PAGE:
How did I finally save him from the asylum? I took him to a neighboring university and made him discharge the burden of his persecuting rhymes into the eager ears of the poor, unthinking students. How is it with them, now?. The result is too sad to tell.
Why did I write this article? It was for a worthy, even a noble, purpose. It was to warn you, reader, if you should come across those merciless rhymes, to avoid them – avoid them as you would a pestilence!
PÈRE ANTOINE'S DATE-PALM
A LEGEND OF NEW ORLEANS
BY THOMAS BAILEY ALDRICH
NEAR the levée, and not far from the old French Cathedral, in New Orleans, stands a fine date-palm, some thirty feet high, growing out in the open air as sturdily as if its roots were sucking sap from their native earth. Sir Charles Lyell, in his “Second Visit to the United States," mentions this exotic: —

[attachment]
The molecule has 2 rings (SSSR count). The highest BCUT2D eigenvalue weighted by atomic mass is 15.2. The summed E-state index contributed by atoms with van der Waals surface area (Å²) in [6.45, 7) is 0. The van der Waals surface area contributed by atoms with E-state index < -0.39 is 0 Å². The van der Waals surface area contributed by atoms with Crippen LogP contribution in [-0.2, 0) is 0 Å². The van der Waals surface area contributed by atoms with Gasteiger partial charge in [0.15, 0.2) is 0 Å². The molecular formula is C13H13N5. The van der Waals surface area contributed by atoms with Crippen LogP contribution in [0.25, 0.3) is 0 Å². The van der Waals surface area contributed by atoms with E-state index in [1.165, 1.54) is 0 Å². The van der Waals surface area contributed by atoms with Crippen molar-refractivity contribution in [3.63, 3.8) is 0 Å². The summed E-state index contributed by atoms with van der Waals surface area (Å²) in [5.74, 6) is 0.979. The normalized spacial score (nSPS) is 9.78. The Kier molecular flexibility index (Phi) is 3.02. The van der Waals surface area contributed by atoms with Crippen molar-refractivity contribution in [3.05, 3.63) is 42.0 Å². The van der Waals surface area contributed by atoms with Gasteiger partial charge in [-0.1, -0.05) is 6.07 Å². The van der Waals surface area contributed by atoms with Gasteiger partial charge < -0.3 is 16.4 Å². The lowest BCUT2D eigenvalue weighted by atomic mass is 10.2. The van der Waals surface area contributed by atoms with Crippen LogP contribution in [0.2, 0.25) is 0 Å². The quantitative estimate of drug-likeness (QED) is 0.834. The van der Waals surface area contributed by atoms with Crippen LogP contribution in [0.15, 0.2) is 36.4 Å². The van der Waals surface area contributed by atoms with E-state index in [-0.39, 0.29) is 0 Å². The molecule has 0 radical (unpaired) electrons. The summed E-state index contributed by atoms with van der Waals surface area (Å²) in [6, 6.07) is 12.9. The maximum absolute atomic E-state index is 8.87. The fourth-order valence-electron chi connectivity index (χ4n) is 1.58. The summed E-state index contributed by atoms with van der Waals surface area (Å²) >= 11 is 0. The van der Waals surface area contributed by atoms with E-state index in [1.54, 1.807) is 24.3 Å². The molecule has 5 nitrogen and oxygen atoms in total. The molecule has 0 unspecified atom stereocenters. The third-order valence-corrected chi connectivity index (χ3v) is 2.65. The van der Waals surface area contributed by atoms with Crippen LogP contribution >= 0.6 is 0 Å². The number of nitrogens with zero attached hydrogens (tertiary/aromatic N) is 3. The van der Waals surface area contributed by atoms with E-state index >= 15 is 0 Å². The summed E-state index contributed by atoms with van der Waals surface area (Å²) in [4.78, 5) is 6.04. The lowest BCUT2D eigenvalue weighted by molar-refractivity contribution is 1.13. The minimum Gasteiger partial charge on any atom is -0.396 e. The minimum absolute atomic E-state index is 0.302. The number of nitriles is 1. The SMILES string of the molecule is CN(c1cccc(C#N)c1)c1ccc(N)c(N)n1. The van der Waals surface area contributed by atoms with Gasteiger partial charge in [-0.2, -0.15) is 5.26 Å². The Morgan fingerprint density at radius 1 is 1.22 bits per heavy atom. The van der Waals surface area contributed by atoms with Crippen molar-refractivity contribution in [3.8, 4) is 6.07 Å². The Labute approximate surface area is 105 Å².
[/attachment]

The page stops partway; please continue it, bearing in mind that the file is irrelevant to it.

“The tree is seventy or eighty years old; for Père Antoine, a Roman Catholic priest, who died about twenty years ago, told Mr. Bringier that he planted it himself, when he was young. In his will he provided that they who succeeded to this lot of ground should forfeit it, if they cut down the palm.”
Wishing to learn something of Père Antoine's history, Sir Charles Lyell made inquiries among the ancient Creole inhabitants of the faubourg. That the old priest, in his last days, became very much emaciated, that he walked about the streets like a mummy, that he gradually dried up, and finally blew away, was the meagre result of the tourist's investigations.
This is all that is generally known of Père Antoine. Miss Badeau's story clothes these bare facts.
When Père Antoine was a very young man, he had a friend whom he loved as he loved his eyes. Emile Jardin returned his passion, and the two, on account of their